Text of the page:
Even a short break from regular physical activity can have a profound impact on your health. Your heart, lungs and blood vessels, for example, lose some of their ability to deliver needed oxygen throughout the body. Now, scientists believe 10 days without exercise may also impact your brain—especially if you’re over 50.
Researchers from the University of Maryland School of Public Health recently recruited a dozen “master athletes” from local running clubs, all of them between the ages of 50 and 80 years old, and asked them not to exercise at all for 10 days. Before and after the study, participants underwent brain scans to measure blood flow to different areas of the brain.
Following the 10-day break, researchers saw a significant drop in resting blood flow to several brain regions—in particular the hippocampus, which is involved with how we learn and remember things. Deterioration of the hippocampus is typically seen in people with Alzheimer’s disease, and this new study further demonstrates the link between exercise and brain health.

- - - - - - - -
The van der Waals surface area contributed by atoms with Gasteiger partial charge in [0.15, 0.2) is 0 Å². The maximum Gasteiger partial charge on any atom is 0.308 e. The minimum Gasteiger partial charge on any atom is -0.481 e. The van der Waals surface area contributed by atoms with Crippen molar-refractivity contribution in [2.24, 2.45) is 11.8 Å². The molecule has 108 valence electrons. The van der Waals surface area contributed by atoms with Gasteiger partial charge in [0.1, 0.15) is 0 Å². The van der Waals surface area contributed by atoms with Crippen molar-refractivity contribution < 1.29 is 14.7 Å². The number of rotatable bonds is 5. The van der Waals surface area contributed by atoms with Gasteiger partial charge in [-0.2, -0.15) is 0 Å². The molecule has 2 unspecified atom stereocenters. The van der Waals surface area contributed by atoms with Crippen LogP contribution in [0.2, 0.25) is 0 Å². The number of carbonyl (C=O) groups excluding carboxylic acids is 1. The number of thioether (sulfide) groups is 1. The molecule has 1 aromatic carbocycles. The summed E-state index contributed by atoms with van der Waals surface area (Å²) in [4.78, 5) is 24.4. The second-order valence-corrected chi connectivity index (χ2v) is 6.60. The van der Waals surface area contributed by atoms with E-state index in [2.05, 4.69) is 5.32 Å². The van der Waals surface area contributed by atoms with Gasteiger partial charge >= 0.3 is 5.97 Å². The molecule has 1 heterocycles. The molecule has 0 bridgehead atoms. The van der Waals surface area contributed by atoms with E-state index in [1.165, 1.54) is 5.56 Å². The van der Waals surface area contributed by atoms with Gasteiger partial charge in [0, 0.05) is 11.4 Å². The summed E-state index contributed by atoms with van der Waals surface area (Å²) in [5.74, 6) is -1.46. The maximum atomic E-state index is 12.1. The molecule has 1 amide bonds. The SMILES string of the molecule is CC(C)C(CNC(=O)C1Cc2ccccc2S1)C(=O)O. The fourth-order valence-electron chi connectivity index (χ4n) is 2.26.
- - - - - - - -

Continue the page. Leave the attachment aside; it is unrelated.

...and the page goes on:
According to lead author Dr. J. Carson Smith, the take home message is simple: “If you do stop exercising for 10 days, just as you will quickly lose your cardiovascular fitness, you will also experience a decrease in blood brain flow.” Next, he and his team hope to examine the long-term consequences of exercise cessation and how it impacts brain health.